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Retreat of the Thai royalty - Hua Hin Property Listing

Retreat of the Thai royalty

August 24, 2015

Its beautiful beaches and old-world charm make Hua Hin in Thailand an ideal family holiday destination

Lalit Mohan
Unlike other locations in Thailand, Hua Hin makes no pretense about being a nightly hotspot. Its beaches, temples and other attractions make it the ideal family holiday destination. It was actually the first place to come up as a beach resort in Thailand and has been since a favorite of the royal family.

It still retains its pristine charm, best exemplified by its quaint 104-year-old railway station. The architecture is typically Thai, including that of the royal waiting room. Trains still run on metre-gauge and are very slow. It is the cleanliness and the landscaping that bowls a visitor over.

The best transport for going around Hua Hin is the tuk-tuk. These are large autos that can accommodate up to eight adults at a time. If the weather is good, driving around in these airy vehicles is a breeze. From the rail station, the next halt on this round trip is Baan Sillapin, the artists’ village. Set in idyllic surroundings, one can see and buy some good art pieces, both paintings and sculptures, here.

Forty km from Hua Hin lies the Monsoon Valley vineyard. Thailand is, like India, a late entrant in wine making, but their wines have earned acclaim. The vineyard is located in what was an elephant corral and the view of the rows of grape vines from its excellent restaurant overlooking the valley is something to be stored for memory.

On return, one can swing by Chopsticks Hill on which, at the end of a long flight of steps, lies its temple. A large statue of the Buddha is embedded in the hill side on the north face of the mountain. Bare limbs are verboten in its precincts, so wraps have to be used while doing a round of this shrine. From the top, one gets a panoramic view of the Hua Hin bay. The hill is also known for its grey monkeys. Though these swarm all over, these are quite docile and, in fact, don’t look as healthy as their red-bottomed cousins in India.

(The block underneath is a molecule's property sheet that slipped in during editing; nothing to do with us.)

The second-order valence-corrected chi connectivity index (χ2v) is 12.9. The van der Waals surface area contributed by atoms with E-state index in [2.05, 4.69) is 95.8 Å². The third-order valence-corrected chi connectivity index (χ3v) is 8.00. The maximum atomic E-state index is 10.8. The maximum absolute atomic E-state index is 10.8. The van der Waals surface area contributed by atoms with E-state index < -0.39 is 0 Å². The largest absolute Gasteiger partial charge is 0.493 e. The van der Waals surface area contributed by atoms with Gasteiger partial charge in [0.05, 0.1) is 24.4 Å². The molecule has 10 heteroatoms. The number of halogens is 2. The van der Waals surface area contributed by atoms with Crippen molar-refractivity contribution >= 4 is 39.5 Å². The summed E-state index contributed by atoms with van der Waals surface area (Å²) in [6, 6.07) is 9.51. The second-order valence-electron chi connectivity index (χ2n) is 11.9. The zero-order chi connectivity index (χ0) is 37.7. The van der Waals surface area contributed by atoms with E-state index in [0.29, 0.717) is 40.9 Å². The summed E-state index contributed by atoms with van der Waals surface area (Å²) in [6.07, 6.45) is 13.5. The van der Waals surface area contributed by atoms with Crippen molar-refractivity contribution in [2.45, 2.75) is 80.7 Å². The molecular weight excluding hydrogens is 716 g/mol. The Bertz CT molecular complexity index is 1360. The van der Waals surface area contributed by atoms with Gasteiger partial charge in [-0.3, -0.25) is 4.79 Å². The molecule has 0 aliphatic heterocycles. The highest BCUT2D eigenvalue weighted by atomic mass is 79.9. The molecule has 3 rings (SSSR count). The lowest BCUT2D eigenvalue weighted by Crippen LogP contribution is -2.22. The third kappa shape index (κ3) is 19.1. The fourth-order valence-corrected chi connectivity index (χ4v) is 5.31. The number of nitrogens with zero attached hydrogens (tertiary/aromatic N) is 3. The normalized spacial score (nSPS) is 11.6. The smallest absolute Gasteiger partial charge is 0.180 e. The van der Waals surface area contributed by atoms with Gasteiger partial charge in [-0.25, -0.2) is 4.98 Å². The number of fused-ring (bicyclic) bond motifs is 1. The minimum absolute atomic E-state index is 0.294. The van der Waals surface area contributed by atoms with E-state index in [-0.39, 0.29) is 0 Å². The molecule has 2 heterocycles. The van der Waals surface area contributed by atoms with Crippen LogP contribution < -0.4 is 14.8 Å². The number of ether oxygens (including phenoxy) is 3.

Another popular shrine is the temple of Phor Taud, an ancient monk who is known to grant favours. A large statue of the revered cleric sits on top of a pedestal and at its base, devotees paste bits of foil on his smaller figures, much like threads are tied for mannats in India.

Of course, the principle attraction of Hua Hin are its beaches and also the Vana Nava water park where a host of water slides, a wave pool, waterfalls, freefalls, surf simulators, giant bucket showers and looping water tubes guarantee a splashing good time, even if the thrills may scare the hell out of you at times. The entire family can spend the full day here.

Thai courtesy and hospitality have earned a good name for the country. One day at the Intercontinental Resort the loud fire alarm in one of the rooms rang for a few minutes for no apparent reason. That afternoon the guests received a platter of fruit from Bella, the Butler Supervisor with a note: “I do really apologise the inconvenient occur (sic) of fire alarm. Please accept our plate of cut fruit as token of our apology.”

Another day the pool area had to be closed for maintenance work. Concerned that the guests will experience some disturbance, the management gave everyone the option of either spending the day at the water park or playing golf, or having lunch at another resort, all on the house, including transportation and some out-of-pocket expenses. Sometimes small gestures make a big difference.



  • How to get there: Thailand gives visas on arrival as well. SUV taxis from Bangkok airport to Hua Hin charge Bhats 2500 (Rs 5000) for the three-hour trip. Sedans and buses will go for less.
  • What else to see: Apart from what is described above, the Cicada Night Market, the Khomapastr fabric centre and Pala-U waterfalls are among Hua Hin’s other attractions.
  • What to eat: Thai cuisine, particularly sea food, should be the first choice, but in places like the Market Village Mall, a large variety is available. Generally, Thailand is easy on the budget. But check restaurant bills. They can be in Thai language and ‘errors’ could creep in!